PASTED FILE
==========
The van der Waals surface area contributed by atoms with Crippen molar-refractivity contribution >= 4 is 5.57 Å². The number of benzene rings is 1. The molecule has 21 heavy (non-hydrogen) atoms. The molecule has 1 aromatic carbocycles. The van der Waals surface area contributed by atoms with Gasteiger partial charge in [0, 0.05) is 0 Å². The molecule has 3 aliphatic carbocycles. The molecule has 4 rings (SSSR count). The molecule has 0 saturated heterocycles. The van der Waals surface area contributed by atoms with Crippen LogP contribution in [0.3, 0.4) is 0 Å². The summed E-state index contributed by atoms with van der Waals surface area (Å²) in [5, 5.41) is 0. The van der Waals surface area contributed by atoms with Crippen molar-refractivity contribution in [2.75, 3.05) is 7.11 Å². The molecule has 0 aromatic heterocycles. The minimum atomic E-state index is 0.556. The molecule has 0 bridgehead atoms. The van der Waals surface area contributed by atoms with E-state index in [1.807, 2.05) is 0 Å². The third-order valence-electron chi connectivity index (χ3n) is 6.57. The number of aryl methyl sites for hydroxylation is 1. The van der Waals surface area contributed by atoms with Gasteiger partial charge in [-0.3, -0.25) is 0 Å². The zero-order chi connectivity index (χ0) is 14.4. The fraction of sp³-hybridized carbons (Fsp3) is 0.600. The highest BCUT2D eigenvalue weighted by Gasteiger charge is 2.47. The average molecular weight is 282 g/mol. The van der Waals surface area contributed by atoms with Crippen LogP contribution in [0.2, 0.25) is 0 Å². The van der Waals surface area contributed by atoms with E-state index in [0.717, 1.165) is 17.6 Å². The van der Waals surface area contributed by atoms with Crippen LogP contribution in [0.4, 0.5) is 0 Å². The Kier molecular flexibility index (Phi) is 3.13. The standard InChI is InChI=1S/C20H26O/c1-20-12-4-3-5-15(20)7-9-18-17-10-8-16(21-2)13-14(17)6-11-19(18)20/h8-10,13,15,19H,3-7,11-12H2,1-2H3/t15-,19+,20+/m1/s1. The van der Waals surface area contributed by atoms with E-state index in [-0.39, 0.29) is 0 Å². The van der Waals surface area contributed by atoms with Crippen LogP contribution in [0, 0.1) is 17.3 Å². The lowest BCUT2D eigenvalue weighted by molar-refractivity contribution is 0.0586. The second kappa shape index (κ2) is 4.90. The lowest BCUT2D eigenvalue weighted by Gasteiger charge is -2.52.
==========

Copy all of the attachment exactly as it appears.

The van der Waals surface area contributed by atoms with Crippen molar-refractivity contribution >= 4 is 5.57 Å². The number of benzene rings is 1. The molecule has 21 heavy (non-hydrogen) atoms. The molecule has 1 aromatic carbocycles. The van der Waals surface area contributed by atoms with Gasteiger partial charge in [0, 0.05) is 0 Å². The molecule has 3 aliphatic carbocycles. The molecule has 4 rings (SSSR count). The molecule has 0 saturated heterocycles. The van der Waals surface area contributed by atoms with Crippen LogP contribution in [0.3, 0.4) is 0 Å². The summed E-state index contributed by atoms with van der Waals surface area (Å²) in [5, 5.41) is 0. The van der Waals surface area contributed by atoms with Crippen molar-refractivity contribution in [2.75, 3.05) is 7.11 Å². The molecule has 0 aromatic heterocycles. The minimum atomic E-state index is 0.556. The molecule has 0 bridgehead atoms. The van der Waals surface area contributed by atoms with E-state index in [1.807, 2.05) is 0 Å². The third-order valence-electron chi connectivity index (χ3n) is 6.57. The number of aryl methyl sites for hydroxylation is 1. The van der Waals surface area contributed by atoms with Gasteiger partial charge in [-0.3, -0.25) is 0 Å². The zero-order chi connectivity index (χ0) is 14.4. The fraction of sp³-hybridized carbons (Fsp3) is 0.600. The highest BCUT2D eigenvalue weighted by Gasteiger charge is 2.47. The average molecular weight is 282 g/mol. The van der Waals surface area contributed by atoms with Crippen LogP contribution in [0.2, 0.25) is 0 Å². The van der Waals surface area contributed by atoms with E-state index in [0.717, 1.165) is 17.6 Å². The van der Waals surface area contributed by atoms with Crippen LogP contribution in [0.4, 0.5) is 0 Å². The Kier molecular flexibility index (Phi) is 3.13. The standard InChI is InChI=1S/C20H26O/c1-20-12-4-3-5-15(20)7-9-18-17-10-8-16(21-2)13-14(17)6-11-19(18)20/h8-10,13,15,19H,3-7,11-12H2,1-2H3/t15-,19+,20+/m1/s1. The van der Waals surface area contributed by atoms with E-state index in [-0.39, 0.29) is 0 Å². The van der Waals surface area contributed by atoms with Crippen LogP contribution in [0, 0.1) is 17.3 Å². The lowest BCUT2D eigenvalue weighted by molar-refractivity contribution is 0.0586. The second kappa shape index (κ2) is 4.90. The lowest BCUT2D eigenvalue weighted by Gasteiger charge is -2.52.